Lifetime Spent On Fun And Games

Star Tribune:

One night in 1966, “Tonight Show” host Johnny Carson and a guest, the lovely Eva Gabor, were on the studio floor as they giggled and groped their way through a new game that was destined for tens of thousands of U.S. living rooms.

The agile Johnny attempted to slide one foot to a color destination under Ava’s arched back and lean back to plant his hand on another color, before they collapsed to the floor in laughter, delighting the in-studio audience of what was the country’s favorite late-night show.

The happy inventor of Twister in 1966 was Reyn Guyer, a 31-year-old promotions pitchman at his father’s St. Paul creative shop, who conceived the game in 1964.

“Believe it or not, I was working on a promotion for a polish for kids shoes when I got the inspiration for a game that uses people as playing pieces,”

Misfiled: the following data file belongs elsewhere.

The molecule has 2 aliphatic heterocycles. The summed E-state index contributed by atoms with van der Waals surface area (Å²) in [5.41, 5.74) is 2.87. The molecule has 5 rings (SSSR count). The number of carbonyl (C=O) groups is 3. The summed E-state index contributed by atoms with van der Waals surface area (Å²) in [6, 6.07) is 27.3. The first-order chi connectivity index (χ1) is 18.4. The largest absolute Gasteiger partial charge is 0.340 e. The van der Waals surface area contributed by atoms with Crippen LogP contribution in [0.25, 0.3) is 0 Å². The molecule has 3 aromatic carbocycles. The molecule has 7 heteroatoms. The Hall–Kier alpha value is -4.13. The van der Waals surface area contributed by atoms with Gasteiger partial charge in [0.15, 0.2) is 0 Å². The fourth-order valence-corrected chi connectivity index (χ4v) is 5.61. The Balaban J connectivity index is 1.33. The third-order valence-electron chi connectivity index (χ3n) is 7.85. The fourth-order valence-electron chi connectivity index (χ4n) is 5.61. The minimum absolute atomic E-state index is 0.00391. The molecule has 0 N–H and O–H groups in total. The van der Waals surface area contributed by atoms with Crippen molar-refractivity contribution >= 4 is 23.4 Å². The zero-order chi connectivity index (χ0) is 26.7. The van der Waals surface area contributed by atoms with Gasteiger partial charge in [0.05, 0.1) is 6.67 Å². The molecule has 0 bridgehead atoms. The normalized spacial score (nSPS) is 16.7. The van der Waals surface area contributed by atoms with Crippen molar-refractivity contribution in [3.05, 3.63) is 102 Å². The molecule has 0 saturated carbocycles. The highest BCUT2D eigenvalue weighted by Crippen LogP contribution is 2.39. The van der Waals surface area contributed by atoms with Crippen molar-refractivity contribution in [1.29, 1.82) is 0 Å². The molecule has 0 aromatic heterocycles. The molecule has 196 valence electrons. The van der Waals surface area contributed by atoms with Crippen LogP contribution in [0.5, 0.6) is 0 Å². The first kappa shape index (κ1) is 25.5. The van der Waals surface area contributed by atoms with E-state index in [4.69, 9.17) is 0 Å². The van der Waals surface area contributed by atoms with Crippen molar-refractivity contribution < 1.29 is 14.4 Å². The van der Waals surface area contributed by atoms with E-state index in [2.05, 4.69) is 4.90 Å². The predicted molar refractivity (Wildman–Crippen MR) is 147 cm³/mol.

Guyer, who is also the guy behind the Nerf Ball, continues to run a small company that invents toys and children’s learning products. And at the Chicago International Toy and Game Fair Guyer, a guy who doesn’t like croquet, will introduce another toy concept: KingsCourt, a kind of team-oriented croquet.

This game includes mallets for striking balls. But it’s simpler, involves teams and strategy and is more fun to play and watch.”

Photo by Star Tribune.

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